A protégé of Karl Miller, he came to London to write for the London Review of Books and teach at UCL, but quickly gravitated to the Times Literary Supplement, where he worked for 14 years, six of them as deputy editor. He had originally hoped to write poetry, but says the muse deserted him the day he signed a contract with Faber in 1985. "I haven't written a poem since," he says. "I would love to. I would love the quick return of a poem. I just accept that that's gone out of my life now."

AIDS is a central theme in "The Line of Beauty," but it is not an "AIDS novel." Hollinghurst knew he would one day have to confront the subject, but wanted to do so on his own terms. "There was so much expectation put on a gay writer to write about AIDS," he says. "It was a subject of such urgency that it had to be addressed -- and of course it was addressed with great urgency by a lot of writers. But really the urgency was the only thing about most of the literature produced by the crisis. Also, AIDS has a shape. Someone is well, then they get ill, then they get more ill, and then they die -- and I knew I didn't want to write the medical story, the deathbed story." He wanted, perhaps, to write about AIDS as a fact of life rather than a fact of death.


"In "The Folding Star" and "The Spell," he says, "AIDS is dealt with very obliquely, marginally. In "The Line of Beauty," AIDS becomes part of a bigger picture and of that arc from naive romance at the beginning to a more disillusioned and even tragic ending."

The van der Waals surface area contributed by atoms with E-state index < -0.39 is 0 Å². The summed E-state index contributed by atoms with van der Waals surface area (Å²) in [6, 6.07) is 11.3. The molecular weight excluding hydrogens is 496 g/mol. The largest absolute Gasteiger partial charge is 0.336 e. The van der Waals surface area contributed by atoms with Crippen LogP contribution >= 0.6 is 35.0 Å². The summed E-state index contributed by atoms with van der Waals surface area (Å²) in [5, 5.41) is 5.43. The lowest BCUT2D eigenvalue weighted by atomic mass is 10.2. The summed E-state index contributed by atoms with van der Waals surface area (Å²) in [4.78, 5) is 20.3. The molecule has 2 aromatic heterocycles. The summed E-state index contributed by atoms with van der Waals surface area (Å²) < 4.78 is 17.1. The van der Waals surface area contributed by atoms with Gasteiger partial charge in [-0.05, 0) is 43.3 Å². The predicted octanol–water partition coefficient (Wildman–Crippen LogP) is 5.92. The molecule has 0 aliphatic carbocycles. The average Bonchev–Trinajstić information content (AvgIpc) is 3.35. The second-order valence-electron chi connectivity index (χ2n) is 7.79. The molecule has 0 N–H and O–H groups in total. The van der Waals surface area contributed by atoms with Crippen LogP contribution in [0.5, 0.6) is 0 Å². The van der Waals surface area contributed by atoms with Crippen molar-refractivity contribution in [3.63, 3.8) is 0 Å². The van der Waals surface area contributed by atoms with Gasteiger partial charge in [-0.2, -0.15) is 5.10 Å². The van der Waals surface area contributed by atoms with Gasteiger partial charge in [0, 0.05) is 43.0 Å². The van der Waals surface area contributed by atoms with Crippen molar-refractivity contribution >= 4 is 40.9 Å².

Now, he feels, he can move on from that overwhelming decade that "seems to have determined so many things about the way we live now." "The Line of Beauty" brings to an end this sequence of books in which he has consciously explored gay identity and its fight for recognition. "I do have a sense of having completed a quartet of books which, while not a tetralogy in any narrative sense, do cohere in a way." Unusually, he has no idea for a new novel and may develop some short stories instead. No poems, though.

The context in which he is writing has changed, too. "When I began, there was an urgency about it which isn't there now. Things have changed so much over those 20 years; attitudes towards homosexuality are so different now." Hollinghurst is the beneficiary of that change, but also one of those who helped to achieve it. The gay writers he discussed in his thesis are the last (one hopes, anyway) who will have to suppress their sexuality or encrypt it in their narratives. Hollinghurst went to the same college as Oscar Wilde. But he inhabits another world.

Stephen Moss